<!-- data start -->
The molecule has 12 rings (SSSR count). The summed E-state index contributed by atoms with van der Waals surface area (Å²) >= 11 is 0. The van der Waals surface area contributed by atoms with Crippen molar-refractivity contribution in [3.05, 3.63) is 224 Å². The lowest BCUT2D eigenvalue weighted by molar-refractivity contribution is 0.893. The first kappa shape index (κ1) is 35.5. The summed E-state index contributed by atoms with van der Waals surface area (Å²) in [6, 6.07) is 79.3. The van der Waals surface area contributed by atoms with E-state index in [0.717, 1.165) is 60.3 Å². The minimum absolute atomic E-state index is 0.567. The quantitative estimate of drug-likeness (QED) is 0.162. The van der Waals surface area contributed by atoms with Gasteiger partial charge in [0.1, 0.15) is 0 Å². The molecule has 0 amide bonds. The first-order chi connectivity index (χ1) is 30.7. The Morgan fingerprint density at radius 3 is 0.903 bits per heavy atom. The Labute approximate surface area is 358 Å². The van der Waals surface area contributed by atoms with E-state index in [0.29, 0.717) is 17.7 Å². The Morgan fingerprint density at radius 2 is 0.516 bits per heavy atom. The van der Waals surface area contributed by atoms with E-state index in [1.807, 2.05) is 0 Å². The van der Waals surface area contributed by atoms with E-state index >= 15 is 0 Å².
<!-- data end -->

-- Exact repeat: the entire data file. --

The molecule has 12 rings (SSSR count). The summed E-state index contributed by atoms with van der Waals surface area (Å²) >= 11 is 0. The van der Waals surface area contributed by atoms with Crippen molar-refractivity contribution in [3.05, 3.63) is 224 Å². The lowest BCUT2D eigenvalue weighted by molar-refractivity contribution is 0.893. The first kappa shape index (κ1) is 35.5. The summed E-state index contributed by atoms with van der Waals surface area (Å²) in [6, 6.07) is 79.3. The van der Waals surface area contributed by atoms with E-state index in [0.717, 1.165) is 60.3 Å². The minimum absolute atomic E-state index is 0.567. The quantitative estimate of drug-likeness (QED) is 0.162. The van der Waals surface area contributed by atoms with Gasteiger partial charge in [0.1, 0.15) is 0 Å². The molecule has 0 amide bonds. The first-order chi connectivity index (χ1) is 30.7. The Morgan fingerprint density at radius 3 is 0.903 bits per heavy atom. The Labute approximate surface area is 358 Å². The van der Waals surface area contributed by atoms with E-state index in [0.29, 0.717) is 17.7 Å². The Morgan fingerprint density at radius 2 is 0.516 bits per heavy atom. The van der Waals surface area contributed by atoms with E-state index in [1.807, 2.05) is 0 Å². The van der Waals surface area contributed by atoms with E-state index >= 15 is 0 Å².